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Separation Anxiety And Your Dog: The Complete Guide

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Dog with separation anxiety reading a book on training methods

What is Separation Anxiety?

In Clinical Behavioral Medicine for Small Animals, Dr. Karen Overall defines dog separation anxiety as, “A condition in which animals exhibit symptoms of anxiety or excessive distress when they are left alone.” You might recognize the symptoms as any of these:

  • Drooling, panting, or salivating way more than usualdog with separation anxiety cowers in crate
  • Barking, whining, or howling
  • Pacing, often in an obsessive pattern
  • Attempting to escape from the crate or room
  • Destroying items in the home
  • Scratching at walls, doors, windows or floors
  • Chewing up household items
  • Urinating and Defecating
  • Coprophagia

Sounds like your pup huh? Don’t worry, we’ve got you, keep reading 🙂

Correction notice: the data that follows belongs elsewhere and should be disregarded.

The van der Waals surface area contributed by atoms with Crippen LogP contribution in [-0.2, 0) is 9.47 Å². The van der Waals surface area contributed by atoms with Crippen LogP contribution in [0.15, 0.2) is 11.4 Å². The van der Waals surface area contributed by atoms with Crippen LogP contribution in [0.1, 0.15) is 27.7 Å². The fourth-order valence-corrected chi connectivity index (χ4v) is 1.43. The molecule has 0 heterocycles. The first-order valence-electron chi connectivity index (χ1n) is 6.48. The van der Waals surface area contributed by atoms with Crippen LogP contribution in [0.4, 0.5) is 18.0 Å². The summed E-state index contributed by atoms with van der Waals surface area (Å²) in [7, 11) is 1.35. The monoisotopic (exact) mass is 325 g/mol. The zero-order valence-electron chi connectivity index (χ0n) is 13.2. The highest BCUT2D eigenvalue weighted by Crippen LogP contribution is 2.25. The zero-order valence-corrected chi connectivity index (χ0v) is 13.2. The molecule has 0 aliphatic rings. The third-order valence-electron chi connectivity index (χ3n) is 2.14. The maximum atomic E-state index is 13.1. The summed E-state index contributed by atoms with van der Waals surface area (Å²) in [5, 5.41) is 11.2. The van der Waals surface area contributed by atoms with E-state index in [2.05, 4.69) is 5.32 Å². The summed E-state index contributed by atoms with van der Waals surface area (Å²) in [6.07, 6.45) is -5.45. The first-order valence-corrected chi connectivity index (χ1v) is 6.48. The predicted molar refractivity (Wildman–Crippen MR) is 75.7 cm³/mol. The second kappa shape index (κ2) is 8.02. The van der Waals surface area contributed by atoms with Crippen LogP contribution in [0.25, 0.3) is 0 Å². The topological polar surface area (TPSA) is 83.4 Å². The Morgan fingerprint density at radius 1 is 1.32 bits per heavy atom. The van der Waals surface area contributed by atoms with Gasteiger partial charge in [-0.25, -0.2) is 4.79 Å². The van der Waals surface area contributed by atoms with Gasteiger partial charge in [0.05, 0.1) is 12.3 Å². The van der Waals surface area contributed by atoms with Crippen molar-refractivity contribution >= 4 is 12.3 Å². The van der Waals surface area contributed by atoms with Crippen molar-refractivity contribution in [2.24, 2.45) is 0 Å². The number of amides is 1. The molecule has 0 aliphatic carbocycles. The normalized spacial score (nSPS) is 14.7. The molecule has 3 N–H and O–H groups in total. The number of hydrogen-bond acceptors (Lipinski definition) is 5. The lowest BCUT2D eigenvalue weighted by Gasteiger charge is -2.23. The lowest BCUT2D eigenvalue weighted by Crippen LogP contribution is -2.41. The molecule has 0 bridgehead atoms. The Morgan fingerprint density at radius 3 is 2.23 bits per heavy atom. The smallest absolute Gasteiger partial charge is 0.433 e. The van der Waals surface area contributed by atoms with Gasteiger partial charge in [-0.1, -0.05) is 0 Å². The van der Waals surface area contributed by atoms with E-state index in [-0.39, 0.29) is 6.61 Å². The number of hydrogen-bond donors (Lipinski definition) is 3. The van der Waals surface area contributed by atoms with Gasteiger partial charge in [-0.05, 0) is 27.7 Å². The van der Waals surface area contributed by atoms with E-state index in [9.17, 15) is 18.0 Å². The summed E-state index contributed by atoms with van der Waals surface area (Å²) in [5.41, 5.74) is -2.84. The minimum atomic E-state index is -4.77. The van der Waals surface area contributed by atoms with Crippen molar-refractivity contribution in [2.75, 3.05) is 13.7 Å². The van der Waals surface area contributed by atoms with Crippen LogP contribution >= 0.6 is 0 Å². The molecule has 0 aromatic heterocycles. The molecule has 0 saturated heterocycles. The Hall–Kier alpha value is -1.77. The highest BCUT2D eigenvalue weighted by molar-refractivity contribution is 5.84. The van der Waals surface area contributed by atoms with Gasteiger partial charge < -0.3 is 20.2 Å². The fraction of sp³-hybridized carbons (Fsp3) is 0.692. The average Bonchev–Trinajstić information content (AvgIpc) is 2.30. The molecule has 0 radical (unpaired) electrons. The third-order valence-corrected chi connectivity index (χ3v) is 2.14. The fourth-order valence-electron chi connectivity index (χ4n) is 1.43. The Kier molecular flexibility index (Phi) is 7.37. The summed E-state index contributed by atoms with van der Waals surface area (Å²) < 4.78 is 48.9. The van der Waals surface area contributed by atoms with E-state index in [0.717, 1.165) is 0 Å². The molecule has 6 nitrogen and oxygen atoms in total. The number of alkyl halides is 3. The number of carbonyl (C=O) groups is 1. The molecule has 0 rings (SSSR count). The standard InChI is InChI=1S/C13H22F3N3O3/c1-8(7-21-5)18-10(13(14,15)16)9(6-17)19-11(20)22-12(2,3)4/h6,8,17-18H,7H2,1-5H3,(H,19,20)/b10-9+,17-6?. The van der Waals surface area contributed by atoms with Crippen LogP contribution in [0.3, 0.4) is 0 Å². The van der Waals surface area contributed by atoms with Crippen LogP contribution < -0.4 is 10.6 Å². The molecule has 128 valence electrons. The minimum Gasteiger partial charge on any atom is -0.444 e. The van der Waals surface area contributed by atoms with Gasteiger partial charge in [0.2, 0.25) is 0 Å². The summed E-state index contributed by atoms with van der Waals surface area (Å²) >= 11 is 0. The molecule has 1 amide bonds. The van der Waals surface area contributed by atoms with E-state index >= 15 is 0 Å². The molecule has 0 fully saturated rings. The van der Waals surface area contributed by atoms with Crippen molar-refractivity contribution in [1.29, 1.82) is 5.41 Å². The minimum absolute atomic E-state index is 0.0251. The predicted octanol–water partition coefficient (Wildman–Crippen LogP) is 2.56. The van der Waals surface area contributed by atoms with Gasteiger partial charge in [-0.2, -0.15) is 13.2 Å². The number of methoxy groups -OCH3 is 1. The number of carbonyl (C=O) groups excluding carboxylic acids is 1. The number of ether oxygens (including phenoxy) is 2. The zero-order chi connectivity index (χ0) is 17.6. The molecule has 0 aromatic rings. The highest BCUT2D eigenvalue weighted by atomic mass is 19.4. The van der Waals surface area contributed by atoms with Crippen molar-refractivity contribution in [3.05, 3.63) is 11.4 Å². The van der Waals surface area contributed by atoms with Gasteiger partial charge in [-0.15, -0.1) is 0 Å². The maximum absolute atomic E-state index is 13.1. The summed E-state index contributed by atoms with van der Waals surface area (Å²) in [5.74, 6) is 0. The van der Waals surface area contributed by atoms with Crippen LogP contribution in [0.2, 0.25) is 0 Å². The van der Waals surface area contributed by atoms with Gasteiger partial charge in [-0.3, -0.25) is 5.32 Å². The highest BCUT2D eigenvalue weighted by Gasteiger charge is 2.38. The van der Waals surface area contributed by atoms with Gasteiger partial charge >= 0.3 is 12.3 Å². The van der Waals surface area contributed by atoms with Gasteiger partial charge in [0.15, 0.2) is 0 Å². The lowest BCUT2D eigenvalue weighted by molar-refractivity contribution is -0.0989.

20 years ago, no one had ever heard of separation anxiety in dogs. Today, it is widely known as one of the most common problems we experience with our beloved canines. And sadly, one of the main reasons that end-of-the-rope owners feel forced to give a dog up for adoption. But as the intelligent beings who’ve brought dogs in our homes, it is our responsibility to fix it (and we can!).

Our mission? Put you in touch with the solution: understand how your dog is trying to communicate with you and how to permanently rewire unwanted behavior patterns.

dog with separation anxiety gets cuddled dog in crate with separation anxiety gets soothed dog cured of anxiety cuddles with owner

What’s the Difference Between Separation Anxiety and Bad Behavior?

Bad behavior is your dog acting out before you leave, just so he can have your attention. Separation anxiety is a phobia: there’s actual fear behind the behavior.

How to know what’s what:

dog outside with no separation anxietyDogs are really smart. They live in our entirely human worlds, and by necessity have become so finely attuned to our schedules and patterns. So it’s really easy for our dogs to tell when we’re about to shut their world down, separate them from their pack, remove all sources of love. Humans call this leaving for work.

Knowing they’re about to be alone and dreading it, many dogs will do ANYTHING to get your attention. And that includes bad behavior. Even being reprimanded becomes a reward because they’ve got your attention.